While the world wrestles with how to stop the bloodshed in Syria, it has an equally thorny dilemma in Africa: how to dislodge the armed rebels who have transformed northern Mali into a vast haven for Islamist terrorists. In Mali, as in Syria, there is mounting pressure for foreign military intervention. But there is also resistance from key powers. And, as in Syria, there is a worry that any military action in Mali would be fraught with danger, complexity, and the risk of worsening the crisis.
Support for military action has been growing. The African Union and the West African political bloc are pushing for a 3,000-soldier intervention force to enter Mali. Two major powers, France and the United States, are known to be extremely concerned about the Islamist radical groups in northern Mali, and could also favour intervention.
The United States is already using small unmarked airplanes to spy on the activities of Al-Qaeda in the Islamic Maghreb (AQIM), one of the militant Islamist groups in northern Mali, according to a report this week in the Washington Post.
The U.S. turboprop airplanes, loaded with hidden sensors and surveillance technology, are searching for AQIM from secret bases in Mauritania and Burkina Faso, the report said. The United States has also spent millions of dollars on anti-terrorism military training in Mali – although some of its trainees later became leaders of the army coup in Mali this year, to the Pentagon’s embarrassment.
France, meanwhile, says it would support a military intervention in Mali if it is approved by the United Nations Security Council. As the former colonial power in the region, France is a key player in Mali, and its support could be crucial for any military intervention. Six citizens of France are currently held hostage by AQIM, probably in Mali’s north.
West African leaders have warned that jihadi fighters from Afghanistan and Pakistan are helping train the Islamists in Mali. Even the Nigerian radical group Boko Haram is reported to have a presence in northern Mali now.
“There is a threat of terrorist groups setting up in northern Mali,” said France’s new president, Francois Hollande. “There is outside intervention that is destabilizing Mali and setting up groups whose vocation goes well beyond Mali, in Africa and perhaps beyond.”
At a meeting this week, the UN Security Council said it would “examine” the African Union’s proposals for intervention in Mali. But it asked for further information on the logistics and financing of a possible military force in Mali, and it refused to give its formal approval to the proposal, despite the African Union’s request for “urgent” support.
Until recently, Mali was a favourite of Canada and other Western countries, widely seen as democratic and liberal. It received more than $100-million in aid annually from Canada alone, and Canadian mining companies have been heavily involved in Mali.
But the foreign aid was suspended after the military coup in March, and the country fell into turmoil when the north was captured by a loose coalition of Tuareg separatists and Islamist radicals, including AQIM and another Islamist group called Ansar Dine (Defenders of the Faith). Much of their weaponry and some of their fighters came from Libya after the overthrow of Moammar Gadhafi last year.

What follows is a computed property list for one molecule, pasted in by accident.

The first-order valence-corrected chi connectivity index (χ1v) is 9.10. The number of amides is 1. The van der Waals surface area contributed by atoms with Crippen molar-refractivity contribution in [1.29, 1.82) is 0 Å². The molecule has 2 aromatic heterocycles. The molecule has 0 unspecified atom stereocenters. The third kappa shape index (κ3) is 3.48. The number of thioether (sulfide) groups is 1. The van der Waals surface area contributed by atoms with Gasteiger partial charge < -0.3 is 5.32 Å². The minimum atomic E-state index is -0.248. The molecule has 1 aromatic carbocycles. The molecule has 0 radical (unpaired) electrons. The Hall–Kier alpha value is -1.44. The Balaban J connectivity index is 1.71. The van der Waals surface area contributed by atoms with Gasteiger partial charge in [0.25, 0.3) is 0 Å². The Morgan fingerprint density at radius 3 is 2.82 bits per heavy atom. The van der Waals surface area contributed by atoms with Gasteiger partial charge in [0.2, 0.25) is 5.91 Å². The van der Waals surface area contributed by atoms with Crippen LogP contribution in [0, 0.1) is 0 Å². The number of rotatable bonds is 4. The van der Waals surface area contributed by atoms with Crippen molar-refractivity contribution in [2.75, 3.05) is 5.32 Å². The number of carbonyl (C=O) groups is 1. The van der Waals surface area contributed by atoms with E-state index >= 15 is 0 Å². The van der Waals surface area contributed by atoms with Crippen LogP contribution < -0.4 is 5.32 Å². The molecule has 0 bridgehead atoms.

The rebels have declared independence in the northern two-thirds of Mali, but they have been plagued by feuding and even armed clashes between the Tuareg militia and the Islamist fighters. At least three people were reportedly wounded in fighting this week between Ansar Dine and Tuareg rebels in the ancient city of Timbuktu.
While the intervention dilemma is reminiscent of today’s Syria, the haven for terrorists in northern Mali is an echo of Somalia – or even Afghanistan in the 1990s. Both countries, like northern Mali, provided shelter to anti-Western terrorist groups – and both countries eventually became the target for U.S.-led or U.S.-backed military action.
The Islamists in northern Mali are seeking to create a theocratic state, based on Islamic sharia law. They have raised their black flag over their strongholds in the north, shutting down nightclubs and ordering women to wear veils.
If the UN Security Council decides to approve a military intervention in Mali, it could lead to broader Western logistical and financial support for the West African intervention, although Nigerians would likely provide the bulk of the planned 3,000-troop force.
But it is unclear how any intervention could drive out the rebel militia. House-to-house fighting in Timbuktu or other northern cities would be a logistical nightmare and would cause heavy damage to historic treasures.
The West African troops do not even have proper vehicles for the rugged desert terrain of northern Mali. They would also need military aircraft and intelligence support from a major power such as France or the United States. Even then, victory against the rebels would be far from guaranteed.